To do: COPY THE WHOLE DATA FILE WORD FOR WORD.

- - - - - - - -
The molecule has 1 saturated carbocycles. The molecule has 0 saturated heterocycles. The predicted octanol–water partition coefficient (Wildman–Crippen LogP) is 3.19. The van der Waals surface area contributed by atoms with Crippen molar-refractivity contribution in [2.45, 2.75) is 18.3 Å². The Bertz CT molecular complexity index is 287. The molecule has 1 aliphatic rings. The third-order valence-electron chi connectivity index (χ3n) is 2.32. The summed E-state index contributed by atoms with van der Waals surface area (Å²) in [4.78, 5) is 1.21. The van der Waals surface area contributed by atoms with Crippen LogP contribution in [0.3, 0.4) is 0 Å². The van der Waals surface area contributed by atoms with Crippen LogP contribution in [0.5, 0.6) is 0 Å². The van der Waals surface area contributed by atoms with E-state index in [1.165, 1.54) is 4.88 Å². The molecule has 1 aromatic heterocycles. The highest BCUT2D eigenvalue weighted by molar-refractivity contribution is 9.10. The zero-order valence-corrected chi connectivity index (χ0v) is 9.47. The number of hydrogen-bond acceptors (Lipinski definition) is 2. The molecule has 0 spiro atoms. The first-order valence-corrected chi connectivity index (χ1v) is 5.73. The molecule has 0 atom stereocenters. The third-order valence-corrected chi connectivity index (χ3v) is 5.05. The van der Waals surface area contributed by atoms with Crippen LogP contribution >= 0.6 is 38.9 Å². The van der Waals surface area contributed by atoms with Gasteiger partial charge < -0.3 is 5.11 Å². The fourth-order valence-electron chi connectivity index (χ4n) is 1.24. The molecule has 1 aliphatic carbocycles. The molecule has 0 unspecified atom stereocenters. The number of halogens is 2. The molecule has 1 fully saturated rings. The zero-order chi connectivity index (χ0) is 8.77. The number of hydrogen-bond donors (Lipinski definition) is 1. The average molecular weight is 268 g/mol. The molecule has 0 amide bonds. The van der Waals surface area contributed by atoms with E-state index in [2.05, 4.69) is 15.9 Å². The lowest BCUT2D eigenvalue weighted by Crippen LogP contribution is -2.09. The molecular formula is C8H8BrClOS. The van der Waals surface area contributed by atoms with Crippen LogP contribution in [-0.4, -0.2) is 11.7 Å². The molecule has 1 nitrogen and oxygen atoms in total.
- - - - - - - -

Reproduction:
The molecule has 1 saturated carbocycles. The molecule has 0 saturated heterocycles. The predicted octanol–water partition coefficient (Wildman–Crippen LogP) is 3.19. The van der Waals surface area contributed by atoms with Crippen molar-refractivity contribution in [2.45, 2.75) is 18.3 Å². The Bertz CT molecular complexity index is 287. The molecule has 1 aliphatic rings. The third-order valence-electron chi connectivity index (χ3n) is 2.32. The summed E-state index contributed by atoms with van der Waals surface area (Å²) in [4.78, 5) is 1.21. The van der Waals surface area contributed by atoms with Crippen LogP contribution in [0.3, 0.4) is 0 Å². The van der Waals surface area contributed by atoms with Crippen LogP contribution in [0.5, 0.6) is 0 Å². The van der Waals surface area contributed by atoms with E-state index in [1.165, 1.54) is 4.88 Å². The molecule has 1 aromatic heterocycles. The highest BCUT2D eigenvalue weighted by molar-refractivity contribution is 9.10. The zero-order valence-corrected chi connectivity index (χ0v) is 9.47. The number of hydrogen-bond acceptors (Lipinski definition) is 2. The molecule has 0 spiro atoms. The first-order valence-corrected chi connectivity index (χ1v) is 5.73. The molecule has 0 atom stereocenters. The third-order valence-corrected chi connectivity index (χ3v) is 5.05. The van der Waals surface area contributed by atoms with Crippen LogP contribution >= 0.6 is 38.9 Å². The van der Waals surface area contributed by atoms with Gasteiger partial charge < -0.3 is 5.11 Å². The fourth-order valence-electron chi connectivity index (χ4n) is 1.24. The molecule has 1 aliphatic carbocycles. The molecule has 0 unspecified atom stereocenters. The number of halogens is 2. The molecule has 1 fully saturated rings. The zero-order chi connectivity index (χ0) is 8.77. The number of hydrogen-bond donors (Lipinski definition) is 1. The average molecular weight is 268 g/mol. The molecule has 0 amide bonds. The van der Waals surface area contributed by atoms with E-state index in [2.05, 4.69) is 15.9 Å². The lowest BCUT2D eigenvalue weighted by Crippen LogP contribution is -2.09. The molecular formula is C8H8BrClOS. The van der Waals surface area contributed by atoms with Crippen LogP contribution in [-0.4, -0.2) is 11.7 Å². The molecule has 1 nitrogen and oxygen atoms in total.